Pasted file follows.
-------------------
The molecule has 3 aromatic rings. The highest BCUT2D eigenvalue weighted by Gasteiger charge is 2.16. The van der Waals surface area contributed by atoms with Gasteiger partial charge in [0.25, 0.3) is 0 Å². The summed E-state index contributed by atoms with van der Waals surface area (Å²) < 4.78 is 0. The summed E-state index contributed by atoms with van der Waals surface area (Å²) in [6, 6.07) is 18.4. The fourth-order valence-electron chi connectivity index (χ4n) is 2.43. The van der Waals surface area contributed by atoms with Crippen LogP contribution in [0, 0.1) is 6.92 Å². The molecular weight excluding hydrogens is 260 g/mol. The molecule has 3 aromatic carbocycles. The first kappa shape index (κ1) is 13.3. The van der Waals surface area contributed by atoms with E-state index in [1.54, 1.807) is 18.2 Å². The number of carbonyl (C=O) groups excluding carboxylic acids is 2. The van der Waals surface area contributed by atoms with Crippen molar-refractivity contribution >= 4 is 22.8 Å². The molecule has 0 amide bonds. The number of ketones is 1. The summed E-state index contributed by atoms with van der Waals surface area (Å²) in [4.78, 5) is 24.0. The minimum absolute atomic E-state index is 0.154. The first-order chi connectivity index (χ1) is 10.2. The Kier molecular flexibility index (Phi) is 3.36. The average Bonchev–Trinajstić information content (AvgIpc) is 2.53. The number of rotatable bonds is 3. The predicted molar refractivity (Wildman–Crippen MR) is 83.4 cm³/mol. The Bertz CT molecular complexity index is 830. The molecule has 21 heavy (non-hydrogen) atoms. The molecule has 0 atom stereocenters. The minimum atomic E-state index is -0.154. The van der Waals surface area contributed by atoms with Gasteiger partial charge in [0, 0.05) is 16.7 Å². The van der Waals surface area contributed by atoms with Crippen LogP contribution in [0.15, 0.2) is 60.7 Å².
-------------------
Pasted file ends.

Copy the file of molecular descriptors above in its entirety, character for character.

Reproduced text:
The molecule has 3 aromatic rings. The highest BCUT2D eigenvalue weighted by Gasteiger charge is 2.16. The van der Waals surface area contributed by atoms with Gasteiger partial charge in [0.25, 0.3) is 0 Å². The summed E-state index contributed by atoms with van der Waals surface area (Å²) < 4.78 is 0. The summed E-state index contributed by atoms with van der Waals surface area (Å²) in [6, 6.07) is 18.4. The fourth-order valence-electron chi connectivity index (χ4n) is 2.43. The van der Waals surface area contributed by atoms with Crippen LogP contribution in [0, 0.1) is 6.92 Å². The molecular weight excluding hydrogens is 260 g/mol. The molecule has 3 aromatic carbocycles. The first kappa shape index (κ1) is 13.3. The van der Waals surface area contributed by atoms with E-state index in [1.54, 1.807) is 18.2 Å². The number of carbonyl (C=O) groups excluding carboxylic acids is 2. The van der Waals surface area contributed by atoms with Crippen molar-refractivity contribution >= 4 is 22.8 Å². The molecule has 0 amide bonds. The number of ketones is 1. The summed E-state index contributed by atoms with van der Waals surface area (Å²) in [4.78, 5) is 24.0. The minimum absolute atomic E-state index is 0.154. The first-order chi connectivity index (χ1) is 10.2. The Kier molecular flexibility index (Phi) is 3.36. The average Bonchev–Trinajstić information content (AvgIpc) is 2.53. The number of rotatable bonds is 3. The predicted molar refractivity (Wildman–Crippen MR) is 83.4 cm³/mol. The Bertz CT molecular complexity index is 830. The molecule has 21 heavy (non-hydrogen) atoms. The molecule has 0 atom stereocenters. The minimum atomic E-state index is -0.154. The van der Waals surface area contributed by atoms with Gasteiger partial charge in [0, 0.05) is 16.7 Å². The van der Waals surface area contributed by atoms with Crippen LogP contribution in [0.15, 0.2) is 60.7 Å².